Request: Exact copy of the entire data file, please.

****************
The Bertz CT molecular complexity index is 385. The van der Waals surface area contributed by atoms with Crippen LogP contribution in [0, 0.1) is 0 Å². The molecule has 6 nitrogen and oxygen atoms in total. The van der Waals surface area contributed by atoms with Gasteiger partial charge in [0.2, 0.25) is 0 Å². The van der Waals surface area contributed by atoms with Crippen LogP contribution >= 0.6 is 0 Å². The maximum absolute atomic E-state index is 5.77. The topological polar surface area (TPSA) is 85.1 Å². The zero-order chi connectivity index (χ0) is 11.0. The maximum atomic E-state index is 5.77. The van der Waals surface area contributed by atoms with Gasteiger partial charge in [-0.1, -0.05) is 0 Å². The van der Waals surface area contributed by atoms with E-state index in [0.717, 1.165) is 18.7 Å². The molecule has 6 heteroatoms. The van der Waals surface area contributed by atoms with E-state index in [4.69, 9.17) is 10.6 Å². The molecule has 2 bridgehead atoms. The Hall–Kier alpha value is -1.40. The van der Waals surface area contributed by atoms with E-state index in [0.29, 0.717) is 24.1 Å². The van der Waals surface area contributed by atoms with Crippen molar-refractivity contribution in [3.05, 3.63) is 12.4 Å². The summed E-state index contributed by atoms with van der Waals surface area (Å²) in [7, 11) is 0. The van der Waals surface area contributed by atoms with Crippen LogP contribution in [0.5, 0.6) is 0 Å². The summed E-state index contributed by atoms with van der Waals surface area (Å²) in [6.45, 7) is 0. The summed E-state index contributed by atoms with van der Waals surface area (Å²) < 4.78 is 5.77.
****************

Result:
The Bertz CT molecular complexity index is 385. The van der Waals surface area contributed by atoms with Crippen LogP contribution in [0, 0.1) is 0 Å². The molecule has 6 nitrogen and oxygen atoms in total. The van der Waals surface area contributed by atoms with Gasteiger partial charge in [0.2, 0.25) is 0 Å². The van der Waals surface area contributed by atoms with Crippen LogP contribution >= 0.6 is 0 Å². The maximum absolute atomic E-state index is 5.77. The topological polar surface area (TPSA) is 85.1 Å². The zero-order chi connectivity index (χ0) is 11.0. The maximum atomic E-state index is 5.77. The van der Waals surface area contributed by atoms with Gasteiger partial charge in [-0.1, -0.05) is 0 Å². The van der Waals surface area contributed by atoms with E-state index in [0.717, 1.165) is 18.7 Å². The molecule has 6 heteroatoms. The van der Waals surface area contributed by atoms with E-state index in [4.69, 9.17) is 10.6 Å². The molecule has 2 bridgehead atoms. The Hall–Kier alpha value is -1.40. The van der Waals surface area contributed by atoms with E-state index in [0.29, 0.717) is 24.1 Å². The van der Waals surface area contributed by atoms with Crippen molar-refractivity contribution in [3.05, 3.63) is 12.4 Å². The summed E-state index contributed by atoms with van der Waals surface area (Å²) in [7, 11) is 0. The van der Waals surface area contributed by atoms with Crippen LogP contribution in [0.5, 0.6) is 0 Å². The summed E-state index contributed by atoms with van der Waals surface area (Å²) in [6.45, 7) is 0. The summed E-state index contributed by atoms with van der Waals surface area (Å²) < 4.78 is 5.77.